Pregnancy Specific Beta-1 Glycoprotein, Pro- and Anti-inflammatory Cytokines in Eclampsia in Kaduna State, Nigeria
International Journal of Immunology
Volume 7, Issue 1, March 2019, Pages: 5-11
Received: Mar. 25, 2019;
Accepted: May 5, 2019;
Published: Jun. 12, 2019
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Jim Monday Banda, Department of Medical Laboratory Science, Faculty of Health Sciences and Technology, University of Jos, Jos, Nigeria
Geoffrey Chukwubuike Onyemelukwe, Department of Medicine, Immunology Unit, Ahmadu Bello University Teaching Hospital, Zaria, Nigeria
Bolanle O. Patricia Musa, Department of Medicine, Immunology Unit, Ahmadu Bello University Teaching Hospital, Zaria, Nigeria
Sunday Oladapo Shittu, Department of Obstetrics and Gynaecology, Ahmadu Bello University Teaching Hospital, Zaria, Nigeria
Eclampsia (EC), a human pregnancy–specific-syndrome is the life-threatening occurrence of convulsion (s) in association with signs of preeclampsia (hypertension and proteinura). Eclampsia has remained a significant public health threat, contributing to maternal and prerinatal morbidity and mortality in Nigeria. However, the pathogenic mechanism of the disease is not fully understood. Disturbance of the cytokine equilibrium has been accused for many pathological disorders including EC. Thus the aim of this study was to analyze the maternal cytokines and pregnancy specific beta-1 glycoprotein in EC and compared results with those of normal healthy pregnant controls. Enzyme linkedimmunosorbent assay (ELISA) was used to measure levels ofpro-inflammatory cytokines (Tumor necrosis [TNF]-α, and interleukin [IL] -2), anti-inflammatory cytokines [IL-4 and IL-10] and pregnancy specific beta-1 glycoprotein (PSG-1) in the peripheral blood of patients with EC (n=38), normal healthy pregnant women [PC] (n=25) and compared withhealthy non pregnant women controls [NPC] (n=25). Women with malaria and human immunodeficiency virus infections were excluded from the study. The overall results (Mean ±SD) were: TNF-α (2.34 ±0.13 pg/ml) in EC was significantly higher than the mean values (2.25±0.07pg/ml and 2.24±0.10 pg/ml) in PC and NPC respectively. Furthermore, EC had higher TNF-α mean value compared with NPC (P<0.05). There was no statistical difference in mean IL-2 value between EC (1.69±0.17 Pg/ml), PC (1.71±0.0.09Pg/ml) and NPC (1.72±0.13Pg/ml) (P>0.05). The mean value of IL-10 was noted to be lower in EC (1.28±0.54Pg/ml) compared with: PC (1.58±0.61 Pg/ml) and NPC (2.06±0.08Pg/ml). No significant difference in IL-4 mean value exist between EC (2.45±0.10 Pg/ml) and NPC (2.45 Pg/ml) (P>0.05) but significant difference exist between EC and NPC (2.40±0.0 6Pg/ml) (P<0.05). The serum PSG-1 levels in EC (2.5±0.11 Pg/ml) and PC (2.5±0.03 Pg/ml) were similar and significantly higher than in NPC (0.06±0.020 Pg/ml) P<0.05. While a pro-inflammatory cytokine environment was demonstrated in EC, and decreased anti-inflammatory reactivity, EC was not associated with low levels of PSG-1. Further research is advocated to discover how anti-inflammatory cytokines could be exploited as a therapeutic agent for women at high risk of EC.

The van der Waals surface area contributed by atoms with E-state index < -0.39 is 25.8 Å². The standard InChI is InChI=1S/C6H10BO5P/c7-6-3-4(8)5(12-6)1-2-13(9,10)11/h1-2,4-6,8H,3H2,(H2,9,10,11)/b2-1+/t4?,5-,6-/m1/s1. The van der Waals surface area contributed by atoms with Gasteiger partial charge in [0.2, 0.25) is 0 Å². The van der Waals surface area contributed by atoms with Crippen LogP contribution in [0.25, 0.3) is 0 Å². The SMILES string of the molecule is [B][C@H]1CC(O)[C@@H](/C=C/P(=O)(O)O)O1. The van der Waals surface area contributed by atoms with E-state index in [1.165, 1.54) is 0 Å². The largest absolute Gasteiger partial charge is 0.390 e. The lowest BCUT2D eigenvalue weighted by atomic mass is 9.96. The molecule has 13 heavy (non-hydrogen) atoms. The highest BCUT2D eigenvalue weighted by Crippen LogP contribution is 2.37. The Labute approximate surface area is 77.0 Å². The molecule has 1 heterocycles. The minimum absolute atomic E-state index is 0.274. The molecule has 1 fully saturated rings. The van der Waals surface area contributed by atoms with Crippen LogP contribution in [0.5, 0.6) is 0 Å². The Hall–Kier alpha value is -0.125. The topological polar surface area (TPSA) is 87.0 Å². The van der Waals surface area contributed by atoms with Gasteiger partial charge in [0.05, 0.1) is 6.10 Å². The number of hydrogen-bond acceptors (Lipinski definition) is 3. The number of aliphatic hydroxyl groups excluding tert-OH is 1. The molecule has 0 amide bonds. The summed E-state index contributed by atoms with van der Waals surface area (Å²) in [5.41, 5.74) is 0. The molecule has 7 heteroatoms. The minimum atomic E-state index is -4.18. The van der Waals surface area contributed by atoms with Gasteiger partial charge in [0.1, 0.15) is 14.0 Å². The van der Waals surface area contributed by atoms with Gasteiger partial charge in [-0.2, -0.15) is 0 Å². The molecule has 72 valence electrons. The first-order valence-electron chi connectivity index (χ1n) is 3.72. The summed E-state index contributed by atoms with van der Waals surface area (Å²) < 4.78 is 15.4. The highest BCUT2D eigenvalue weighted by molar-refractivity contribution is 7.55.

Jim Monday Banda,
Geoffrey Chukwubuike Onyemelukwe,
Bolanle O. Patricia Musa,
Sunday Oladapo Shittu,
Pregnancy Specific Beta-1 Glycoprotein, Pro- and Anti-inflammatory Cytokines in Eclampsia in Kaduna State, Nigeria, International Journal of Immunology.
Vol. 7, No. 1,
2019, pp. 5-11.
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